Robbing Peter to pay Paul seems to be an art perfected by the Brihanmumbai Municipal Corporation (BMC) - on the one hand, it is hiring private consultant doctors at an exorbitant cost of Rs 2,00,000 each per month; while, on the other, it is unable to pay the salaries of its own doctors and medical staff employed at the 16 civic peripheral hospitals for the last six months.
The BMC had invited 186 private doctors with six to eight years of experience to teach Diplomate of National Board (DNB) courses to post-graduate medical students at six of its peripheral hospitals, of whom about 20 senior doctors were appointed as medical consultants. Junior and senior consultants are paid Rs 1.50 lakh and Rs 2 lakh per month, respectively.
The policy was supposed to reduce the load on the four tertiary BMC-run hospitals – King Edward Memorial, Dr R N Cooper, B Y L Nair and Sion Hospitals -- so that the students of the three-year specialisation course — could provide treatment at its peripheral hospitals. The BMC had hired specialists for fields such as medicine, surgery, gynaecology, paediatrics, orthopaedics, anaesthesia, radiology and ENT, among others.
The move was expected to reduce the number of critical patients referred from a peripheral hospital to a tertiary care centre for treatment and thereby help patients receive life-saving treatment in time. More than 40 per cent of patients from the BMC’s peripheral hospitals are referred to major civic-run hospitals such as KEM, Cooper, Nair and Sion, for want of specialists at its peripheral hospitals.
The super-speciality doctors hired by the BMC, to teach DNB to post-graduate medical students at the six peripheral hospitals — Rajawadi Hospital, Bhabha Hospital in Kurla and Bandra, V N Desai Hospital, Bharat Ratna Dr Babasaheb Ambedkar Hospital (Shatabdi Hospital) in Kandivli and the Pandit Madan Mohan Malviya Hospital in Govandi — are available for a few hours and usually never available during emergencies after 3pm and weekends. “Most super-speciality doctors have thriving private practices which they prioritise, neglecting their duty to BMC hospitals. It defeats the entire purpose of hiring them to reduce the load of the main hospitals, and these peripheral hospitals end up referring patients to Nair, KEM, Cooper and Sion Hospital,” rues an irked resident doctor at the BMC-run Rajawadi Hospital in Ghatkopar.
A case in point is that of a consultant anaesthetist, Dr Reena Debu, at Rajawadi Hospital, who has not attended a single case since her appointment as a super-speciality consultant last April but continues to draw her monthly pay of Rs 2,00,000 at the cost of the anaesthetist on the BMC payroll. Rajawadi Hospital is forced to call an external anaesthetist on the list of those approved by a BMC panel and pay them separately for each case. In many cases, patients are referred to other hospitals citing the lack of an anaesthetist even for routine surgeries. “It is a double whammy for funds-starved BMC hospitals, which must pay outside doctors and also pay consultants exorbitant fees while our own staff salaries are pending. It defeats the purpose of reducing the load at the tertiary hospitals,” explains a senior staffer at Rajawadi Hospital.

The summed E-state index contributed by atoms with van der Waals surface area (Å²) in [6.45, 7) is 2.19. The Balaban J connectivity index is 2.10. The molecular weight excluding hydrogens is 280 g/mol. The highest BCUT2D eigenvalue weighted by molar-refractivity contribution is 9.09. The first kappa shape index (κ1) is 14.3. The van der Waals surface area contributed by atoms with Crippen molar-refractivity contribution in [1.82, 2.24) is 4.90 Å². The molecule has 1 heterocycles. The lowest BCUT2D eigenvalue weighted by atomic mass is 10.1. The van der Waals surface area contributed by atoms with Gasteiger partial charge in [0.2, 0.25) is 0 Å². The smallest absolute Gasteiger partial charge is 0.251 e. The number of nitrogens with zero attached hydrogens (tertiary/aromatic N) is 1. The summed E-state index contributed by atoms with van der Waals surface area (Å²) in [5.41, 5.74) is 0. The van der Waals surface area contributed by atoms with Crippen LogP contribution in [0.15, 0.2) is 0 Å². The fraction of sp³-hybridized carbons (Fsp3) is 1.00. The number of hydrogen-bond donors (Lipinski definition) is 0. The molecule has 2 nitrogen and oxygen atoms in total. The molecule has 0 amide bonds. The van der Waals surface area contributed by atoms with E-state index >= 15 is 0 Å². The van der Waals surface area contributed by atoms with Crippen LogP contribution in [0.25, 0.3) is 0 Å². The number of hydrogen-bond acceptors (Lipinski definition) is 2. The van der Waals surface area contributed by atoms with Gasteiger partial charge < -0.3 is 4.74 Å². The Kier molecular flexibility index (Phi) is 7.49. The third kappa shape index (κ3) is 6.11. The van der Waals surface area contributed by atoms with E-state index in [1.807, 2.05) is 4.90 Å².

At the BMC-run V N Desai Hospital in Vakola, it is a repeat of the same story. ENT surgeon Dr Amrapali Kenny was appointed as consultant last year but most times, she is not available and doctors have to refer critical and emergency cases to another BMC-run hospital -- Cooper – in Vile Parle. Ironically, one of the criteria for hiring the doctors was their proximity to the respective hospitals so that in emergencies, they could be called on duty immediately.
Interestingly, the DNB course is not recognised in any of the BMC hospitals and yet, consultants are handsomely remunerated to teach a non-approved course to PG students.
Another glaring anomaly that has come to light is the appointment of senior specialist doctors appointed at the four tertiary hospitals on an ad hoc basis, at a cost of Rs 75,000 each per month, who quit these positions to join as consultants elsewhere at thrice this amount and without any restriction on their private practice.
A senior orthopaedist, Dr Virendra Agrawal, appointed at Somaiya Medical College on an ad hoc basis, quit and joined the BMC Shatabdi Hospital in Govandi as a senior consultant with higher pay and the freedom to continue private practice.
“Super-specialist consultant doctors at peripheral hospitals not only do clinical work but also academics and research, adding to the manpower of the BMC hospitals for positive outcome in medical care. Payscales for contractual doctors are decided by the hiring committee, based on the formers’ experience and academic qualifications, which adds value to the peripheral hospitals in terms of academic faculty for post-graduate students,” said Dr Virendra Agrawal.
“Our main intention is to strengthen the peripheral hospitals, which are the first line of treatment facilities. This will help us lessen the workload in major hospitals and also help in saving more lives,” Additional Municipal Commissioner (Health) Suresh Kakani had claimed in April 2021, when hiring these super-specialist consultants.
The BMC plans to gradually increase the number of seats for students and expand the teaching faculty to produce more specialists every year, to help bridge the gap between patients and specialist doctors in peripheral hospitals.
The first proposal for super-speciality consultants was approved in the BMC’s annual budget for 2020. The consultant doctors would be responsible for providing students with lessons in theory and practice and would also be involved in treating patients, the rules framed by the hiring committee explicitly state.